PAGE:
The other alternative, of social filtering, is to follow a small group of people whom I note read broadly but bookmark and blog selectively. The base interface is the same — feed technology — but instead of following primary sources, I’m following secondary sources. This is a function normally handled by newspapers, and now by individuals on the Internet in the age of peer production.

    Since I’m currently immersed in academic research on open source, I was making the joke that I’ve been using a vice-president at IBM as my research assistant. It’s most true, since Bob Sutor bookmarks the most significant daily headlines, and he does a much better job of building on a base of knowledge than newspapers who have to mostly assume their readers don’t have a history or background in the topic.

  2. dontai Post author

    While your social filtering can and does work well in North America, there are significant issues in the rest of the world. This is particularly so in China.

    It is not as easy to use another person to find and comment on important news in Asia. Firstly, technology standards are not the same. While rss is common here, it is not as standardized in Asia. Many news sites do not have rss, or they do not work. Technology and internet access is not as widespread. Computers and internet access are still prohibitively expensive for many locals.

    Secondly there is a significant language barrier between bloggers in North America and Asia. Their blogs will come out in Chinese, which is not as easy for me to read. I’m unsure if I could even read the rss from Chinese blogging software, though this would be the least of my issues. Asahi Shimbun’s English news rss comes to me in Japanese. How do our search terms, tags, and taxonomy translate to Chinese?

    Thirdly, and most problematically, China is a communist country, and a technologically savvy one at that. Local Chinese that blog may be tracked down by the police, arrested, disciplined with jail time, and blog entries or entire blogs deleted. They are charged with leaking state secrets, in essence, treason. There are documented cases in the news, before Beijing courts and human rights tribunals, and I believe them. It is simply too dangerous for Chinese to freely post on the Internet. Other “grassroots” social computing structures are also discouraged by the government. China controls a central firewall for the whole country and has the knowledge, resources and the political will to screen ALL content going in and coming out of their country.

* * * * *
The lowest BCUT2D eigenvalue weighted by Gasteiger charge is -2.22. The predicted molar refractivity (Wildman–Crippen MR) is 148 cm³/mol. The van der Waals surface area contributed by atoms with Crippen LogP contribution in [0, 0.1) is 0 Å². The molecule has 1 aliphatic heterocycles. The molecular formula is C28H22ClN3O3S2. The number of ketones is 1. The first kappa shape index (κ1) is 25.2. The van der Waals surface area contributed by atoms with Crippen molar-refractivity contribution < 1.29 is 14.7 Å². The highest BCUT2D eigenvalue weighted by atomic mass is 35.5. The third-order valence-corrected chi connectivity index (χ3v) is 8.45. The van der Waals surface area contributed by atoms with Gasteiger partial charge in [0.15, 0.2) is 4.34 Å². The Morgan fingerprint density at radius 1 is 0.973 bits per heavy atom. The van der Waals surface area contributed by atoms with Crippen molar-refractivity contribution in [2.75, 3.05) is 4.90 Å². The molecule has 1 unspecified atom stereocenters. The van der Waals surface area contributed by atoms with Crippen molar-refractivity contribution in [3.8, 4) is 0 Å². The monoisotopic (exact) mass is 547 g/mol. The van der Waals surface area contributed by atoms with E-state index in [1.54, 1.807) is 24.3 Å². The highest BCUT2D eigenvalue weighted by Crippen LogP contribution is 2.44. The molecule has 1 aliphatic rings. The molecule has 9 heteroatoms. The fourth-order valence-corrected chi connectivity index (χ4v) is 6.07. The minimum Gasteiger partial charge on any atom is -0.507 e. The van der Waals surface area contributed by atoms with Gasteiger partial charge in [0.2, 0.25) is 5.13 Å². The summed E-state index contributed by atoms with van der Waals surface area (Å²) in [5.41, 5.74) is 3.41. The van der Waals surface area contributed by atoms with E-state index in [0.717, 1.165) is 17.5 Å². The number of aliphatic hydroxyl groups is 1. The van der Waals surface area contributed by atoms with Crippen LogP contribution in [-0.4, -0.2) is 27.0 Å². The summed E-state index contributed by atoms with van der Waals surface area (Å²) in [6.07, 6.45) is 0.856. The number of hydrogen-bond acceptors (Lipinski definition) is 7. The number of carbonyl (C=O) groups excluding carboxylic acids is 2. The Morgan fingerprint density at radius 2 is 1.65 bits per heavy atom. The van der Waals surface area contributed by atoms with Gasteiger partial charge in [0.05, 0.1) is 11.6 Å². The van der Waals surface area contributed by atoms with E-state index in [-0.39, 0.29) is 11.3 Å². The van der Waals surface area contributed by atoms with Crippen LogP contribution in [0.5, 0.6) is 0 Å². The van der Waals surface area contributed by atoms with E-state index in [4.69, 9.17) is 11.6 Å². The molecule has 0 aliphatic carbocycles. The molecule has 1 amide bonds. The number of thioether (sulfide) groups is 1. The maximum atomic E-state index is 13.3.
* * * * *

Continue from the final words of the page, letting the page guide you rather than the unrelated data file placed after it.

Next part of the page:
I hope that social network computing tools become popular in China, though there are significant barriers that we do not experience here in North America. The issues is not one of social networking software such as blogging, but more fundamentally of free speech and freedom. We take this for granted here in North America. I do not. While we use computing to foster knowledge and communication, technology can also be used to control and repress.

    While I would prefer to get news from independent Chinese bloggers, I’ve always known that embedded reporters from news agencies are the next best thing, and have been for the last 25 years. Even they get harassed, followed, equipment smashed, arrested and occasionally thrown in jail. Documented cases have occurred as recently as the Beijing Olympics, August 2008. This is after the Chinese government, as a condition for hosting the Olympics, agreed to allow reporters to do their jobs without censorship. They have a hard road to travel but they know the risks.